Equipped for ministry by formative years

THERE was a small turnout for the first Christian Men’s Association breakfast of the year last Saturday, but those who did attend enjoyed the testimony of businessman and former Baptist pastor Louis Marais.

JOY IN THE JOURNEY: Guest speaker at the Christian Men’s Association breakfast Louis Marais, centre, with old friends Lyn and Eldin Rudolph of the Port Alfred Celebration Centre Picture: JON HOUZET

Marais, who pastored churches for 16 years, started with a humorous story of how he made a point of never standing at the door after church services to greet all the people.

“I couldn’t bear the thought of shaking people’s hands while they looked me in the eye and told me how much they enjoyed the sermon, and I’d seen them sleeping through the service. So rather prevent them from lying and greet them at the beginning of the service,” he said, to laughter.

Marais said he had the privilege of growing up in the “States”, by which he meant Milner Estate, a poor white suburb in East London.

If you ever went to Jock’s Café the challenge was to get back home while avoiding the neighbourhood bullies

“If you ever went to Jock’s Café the challenge was to get back home while avoiding the neighbourhood bullies who would grab chunks of your loaf of bread or take a swig out of the milk bottle. I learned to run fast.”

After that his family moved to a boarding house in Southernwood, where they family shared one room. His dad put some cupboards up between parents and children.

“One thing I learned was to treasure your privacy and space, and to hit the bath first.”

He attended Cambridge Junior School.

“Those formative years flew by. I was headboy – it was a tough choice. I wondered why I was part of such a big group in the headmaster’s office, and he said, ‘This year we’ve decided to choose someone to lead the best of the worst’.”

He came to faith when he snuck into a youth camp his older sister attended while she was involved with First Baptist Church in East London. At 12 he was a year younger than the cut-off for the camp.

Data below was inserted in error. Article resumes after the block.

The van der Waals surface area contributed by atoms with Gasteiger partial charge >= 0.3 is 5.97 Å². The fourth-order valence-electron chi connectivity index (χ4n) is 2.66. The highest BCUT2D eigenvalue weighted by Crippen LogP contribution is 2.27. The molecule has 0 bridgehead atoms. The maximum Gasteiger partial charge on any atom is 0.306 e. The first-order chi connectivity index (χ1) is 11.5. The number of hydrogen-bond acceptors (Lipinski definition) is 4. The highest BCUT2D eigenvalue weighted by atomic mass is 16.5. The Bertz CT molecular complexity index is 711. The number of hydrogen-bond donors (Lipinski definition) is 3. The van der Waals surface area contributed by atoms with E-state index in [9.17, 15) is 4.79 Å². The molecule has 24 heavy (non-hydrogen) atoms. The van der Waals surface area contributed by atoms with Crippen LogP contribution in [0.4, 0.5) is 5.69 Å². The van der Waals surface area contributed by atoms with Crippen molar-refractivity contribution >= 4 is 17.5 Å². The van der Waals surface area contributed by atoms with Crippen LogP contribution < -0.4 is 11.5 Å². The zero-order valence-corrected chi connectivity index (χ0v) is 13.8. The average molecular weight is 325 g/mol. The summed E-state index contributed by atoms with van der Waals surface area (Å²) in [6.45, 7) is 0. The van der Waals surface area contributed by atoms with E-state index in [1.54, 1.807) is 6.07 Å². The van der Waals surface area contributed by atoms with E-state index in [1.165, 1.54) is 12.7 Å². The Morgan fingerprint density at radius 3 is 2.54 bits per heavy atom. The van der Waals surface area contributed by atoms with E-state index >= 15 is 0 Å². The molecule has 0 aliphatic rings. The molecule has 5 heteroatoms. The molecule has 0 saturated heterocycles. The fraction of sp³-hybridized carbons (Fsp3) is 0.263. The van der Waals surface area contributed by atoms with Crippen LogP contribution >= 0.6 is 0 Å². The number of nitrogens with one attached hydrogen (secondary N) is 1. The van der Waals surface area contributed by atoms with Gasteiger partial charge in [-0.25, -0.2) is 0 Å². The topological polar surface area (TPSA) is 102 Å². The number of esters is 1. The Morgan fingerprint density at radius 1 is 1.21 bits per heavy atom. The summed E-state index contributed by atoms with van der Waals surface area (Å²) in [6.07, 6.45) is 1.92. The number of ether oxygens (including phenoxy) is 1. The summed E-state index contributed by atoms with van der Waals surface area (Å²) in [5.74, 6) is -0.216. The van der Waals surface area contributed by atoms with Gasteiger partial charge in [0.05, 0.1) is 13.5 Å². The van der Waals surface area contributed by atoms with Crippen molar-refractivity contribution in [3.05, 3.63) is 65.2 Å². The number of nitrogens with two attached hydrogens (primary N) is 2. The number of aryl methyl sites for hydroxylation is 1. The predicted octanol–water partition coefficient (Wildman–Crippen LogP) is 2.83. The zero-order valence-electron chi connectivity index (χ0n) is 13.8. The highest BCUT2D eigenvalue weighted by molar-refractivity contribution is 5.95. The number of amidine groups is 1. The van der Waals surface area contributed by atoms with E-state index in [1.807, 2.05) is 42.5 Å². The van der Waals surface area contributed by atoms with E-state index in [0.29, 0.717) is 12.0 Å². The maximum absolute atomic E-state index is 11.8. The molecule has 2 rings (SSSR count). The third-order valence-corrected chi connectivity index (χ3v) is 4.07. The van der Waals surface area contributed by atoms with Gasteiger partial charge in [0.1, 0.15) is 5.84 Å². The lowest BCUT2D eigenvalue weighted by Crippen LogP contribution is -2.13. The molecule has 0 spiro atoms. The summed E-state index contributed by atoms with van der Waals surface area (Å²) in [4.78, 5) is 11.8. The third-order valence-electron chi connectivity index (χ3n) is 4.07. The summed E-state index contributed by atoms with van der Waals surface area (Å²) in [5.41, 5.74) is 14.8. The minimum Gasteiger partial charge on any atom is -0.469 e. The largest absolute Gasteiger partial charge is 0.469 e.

I heard the gospel in a very simple way

“I heard the gospel in a very simple way,” he said. He asked to meet with pastor Rex Mathey, who explained the gospel to him and he was saved. “That was 50 years ago.”

Through the mechanical work done by his father, Marais developed a passion for engines. “I would be tuning cars at eight years old,” he said.

He started working at 15 and a half, and lied about his age for a few months until he got to the legal working age.

“During this time God was very much part of my life, but He wasn’t my life,” Marais said.

At 19 he was a qualified automotive machinist. He packed his Cortina and went off to join the air force, aspiring to work on aircraft engines.

“Three days after my 20th birthday I was married. I was ready – I had been working for five years.”

While serving as a flight engineer with the SA Air Force, an incident at the Angolan border made him reflect on life.

“We flew in to do a casevac [casualty evacuation] and I came across the Kaffrarian Rifles from East London. They had got into some chaos and went over a landmine and the Bedford was blown into the air,” he said.

Someone he knew called Mossie Mostert was killed. “I was sitting in the back of the plane and thinking I need some direction in my life.

“Together with direction there’s got to be a time of decision.”

Marais referred to the story of the Prodigal Son in the Bible. “It’s such an incredible story. He knew the direction he wanted to go – back to his father. He made a decision and got up and went.”

Marais attended Baptist Theological College from 1981 to 1984, and shortly after that felt called to plant a church in Richard’s Bay, at that time a town of about 20 000 people, but with potential growth because of developing industry.

His experiences ranged from being called a communist, to having a gun pointed at him after he was dragged into a domestic dispute, to being hauled off to the police station for putting a pamphlet under a windscreen wiper.

They made the move through Baptist Home Missions and prepared for their first church service in a double garage on February 3 1985. He walked the streets handing out 3 500 pamphlets inviting people to the first service.

His experiences ranged from being called a communist, to having a gun pointed at him after he was dragged into a domestic dispute, to being hauled off to the police station for putting a pamphlet under a windscreen wiper.

But the biggest disappointment was that only three locals came to the service.

He described Richard’s Bay as a “wild, incestuous community”. But on reflection he considered how growing up in Milner Estate and living in one bedroom in Southernwood had prepared him for the journey.

Marais spent five years in Richard’s Bay, then pastored Benoni Baptist Church from 1989 to 1995, before returning to the business world, first in the Bearing Man group, and now a director for Jacobs Holdings.

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